What is this?
Although you might only think of models like the M3 and M5 as “real M cars,” BMW offers a number of “M Performance” models across nearly all of its lineups as well.
Focusing more on sportiness and performance than the “normal” models, they sit between the standard car and full-fat M models.
Take the 3 Series, which is one of BMW’s biggest sellers, and up to 15 percent of the versions sold are “M Performance” versions. BMW has now modified it in line with the rest of the 3 Series series. Let’s find out what they are like.
BMW has left the beating heart of the M340i and M340d as before, and we’ll find out more about their inline-six engines later.
But the majority of changes in the latest 3 Series affect the interior, with the same curved screen that has been making the rounds on BMW’s latest models, including the iX and 2 Series Active Tourer, now introduced here. The latest interior didn’t disappoint, but there’s now a simpler and more modern look thanks to the addition of large screens for the digital instrument cluster and the main touch screen.
What is under the hood?
In the third category, you can get your “M Performance” model in two variants – the M340i petrol or the M340d diesel. The latter may seem an odd choice, but its combination of 335 horsepower and the claimed 48 mpg makes it very desirable.
But this is the M340i petrol we’re trying here, which uses a 3.0-liter six-cylinder engine that develops 369 horsepower and 500 Nm of torque. For a bit of context, the current M3 puts out 503 horsepower and 650 Nm of torque.
It comes standard with all-wheel drive as well, along with an eight-speed Steptronic Sport automatic transmission. Reaching 60 mph from a standstill takes 4.2 seconds, with the M340i’s top speed of 155 mph. However, it’s still surprisingly good on fuel, with BMW claiming 36.4 mpg, with CO2 emissions between 177-193 g/km. Not bad for a powerful six-cylinder gasoline that works without any electrification.
What does driving look like?
For how good regular 3 Series drives are, the M340i has some very strong underpinnings. This isn’t just an ordinary model with a larger engine, as BMW gave it an M-shaped differential, a specific suspension, larger brakes and a sportier exhaust.
The result is also excellent, with the M340i certainly feeling a lot closer to the “M” model. The realistic pace is particularly impressive, while in “Sport” mode the exhaust makes a cracking sound. It doesn’t feel as special or rewarding as the M3, but then again if you’re buying a 3-Series Sport for daily duties, we think the M340i would be a much better choice. Install it in the “comfort” setting and the ride will be brilliantly compliant, very polished and quiet too.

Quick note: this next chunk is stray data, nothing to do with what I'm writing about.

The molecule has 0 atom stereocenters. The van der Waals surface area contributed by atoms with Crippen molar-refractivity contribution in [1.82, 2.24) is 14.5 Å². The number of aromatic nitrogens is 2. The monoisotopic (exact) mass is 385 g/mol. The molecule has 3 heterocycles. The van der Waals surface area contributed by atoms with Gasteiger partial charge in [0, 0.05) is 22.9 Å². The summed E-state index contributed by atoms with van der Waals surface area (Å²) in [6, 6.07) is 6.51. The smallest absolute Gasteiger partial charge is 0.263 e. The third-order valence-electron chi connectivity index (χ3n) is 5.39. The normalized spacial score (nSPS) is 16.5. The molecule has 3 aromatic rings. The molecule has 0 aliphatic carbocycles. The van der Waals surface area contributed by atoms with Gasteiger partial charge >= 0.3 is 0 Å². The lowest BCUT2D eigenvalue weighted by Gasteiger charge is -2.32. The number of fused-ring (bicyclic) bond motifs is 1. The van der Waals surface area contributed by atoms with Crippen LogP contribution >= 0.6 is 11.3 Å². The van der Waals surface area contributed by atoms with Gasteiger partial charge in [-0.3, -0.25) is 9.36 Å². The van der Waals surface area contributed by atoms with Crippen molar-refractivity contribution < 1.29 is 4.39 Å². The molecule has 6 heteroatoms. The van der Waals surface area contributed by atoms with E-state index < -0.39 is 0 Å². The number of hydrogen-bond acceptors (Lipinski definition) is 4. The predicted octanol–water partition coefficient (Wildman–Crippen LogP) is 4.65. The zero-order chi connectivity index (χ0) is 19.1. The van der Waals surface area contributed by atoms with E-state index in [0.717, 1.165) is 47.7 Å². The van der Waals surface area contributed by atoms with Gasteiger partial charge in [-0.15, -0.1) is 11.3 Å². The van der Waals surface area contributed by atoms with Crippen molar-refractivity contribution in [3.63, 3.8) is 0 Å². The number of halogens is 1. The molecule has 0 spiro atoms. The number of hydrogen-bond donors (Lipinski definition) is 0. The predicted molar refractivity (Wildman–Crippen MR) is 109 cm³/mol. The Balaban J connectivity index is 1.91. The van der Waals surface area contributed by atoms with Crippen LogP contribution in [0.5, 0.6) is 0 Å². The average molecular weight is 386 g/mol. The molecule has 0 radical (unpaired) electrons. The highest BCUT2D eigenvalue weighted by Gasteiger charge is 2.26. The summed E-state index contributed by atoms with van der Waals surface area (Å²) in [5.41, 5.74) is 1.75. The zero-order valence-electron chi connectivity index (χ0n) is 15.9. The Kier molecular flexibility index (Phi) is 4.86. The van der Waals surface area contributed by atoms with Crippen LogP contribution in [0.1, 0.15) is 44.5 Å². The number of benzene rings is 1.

How does it look?
BMW has refined the design of its latest 3 Series, with slimmer LED headlights included with reshaped bumpers and a redesigned grille. Unlike the M3, the M340i’s grille remains very small and relatively accurate.
And that precision is the main attraction of the M340i, because unless you’re aware, it doesn’t look much different than a regular 3 Series diesel. Sure, there are slightly larger air intakes, a contoured grille design and exclusive 19-inch alloy wheels, but it doesn’t scream much about its performance credentials.
What does the place look like from the inside?
As mentioned, the main change in the Series 3’s updated interior is the new curved screen, and instead of having two separate screens, these screens are fused together into one stunning curved piece of glass. It changed the interior, and the iDrive infotainment software is still the best, with crystal clear screens and seamless connectivity.
The cabin of the remaining 3 Series is also filled with high-quality materials, and while it may be the “cheapest” BMW saloon, it certainly doesn’t feel that way. As for roominess, the saloon performs not so badly, although there are impractical sides of the trunk opening and a slightly weak rear space. Touring is the best option in this regard.
what are the specifications?
With the M340i at the top of the Series 3 line, the level of equipment on offer is impressive. Highlights include an impressive curved screen, adaptive LED headlights and 19-inch alloy wheels. It also includes heated sports seats, along with a sports suspension and front and rear parking sensors.
Prices start at £54,805 for the M340i, although the M340d diesel is a few hundred pounds cheaper. You can take a risk with the list of options, but the price will quickly rise. A panoramic sunroof will set you back £1,050, another £850 Harman Kardon audio system and driver assistance package, and before you know it, you’ll have a £60,000 M340i.
Few cars can claim to be as talented as the BMW M340i. With its powerful performance, everyday practicality, precision and comfort, it can be the best in all areas – and even more so in touring appearance.
Some may not find it attractive enough behind the wheel, but we think few will be left unsatisfied, unless they are pushed back with an M3. With a much improved interior, the M340i has never looked so attractive.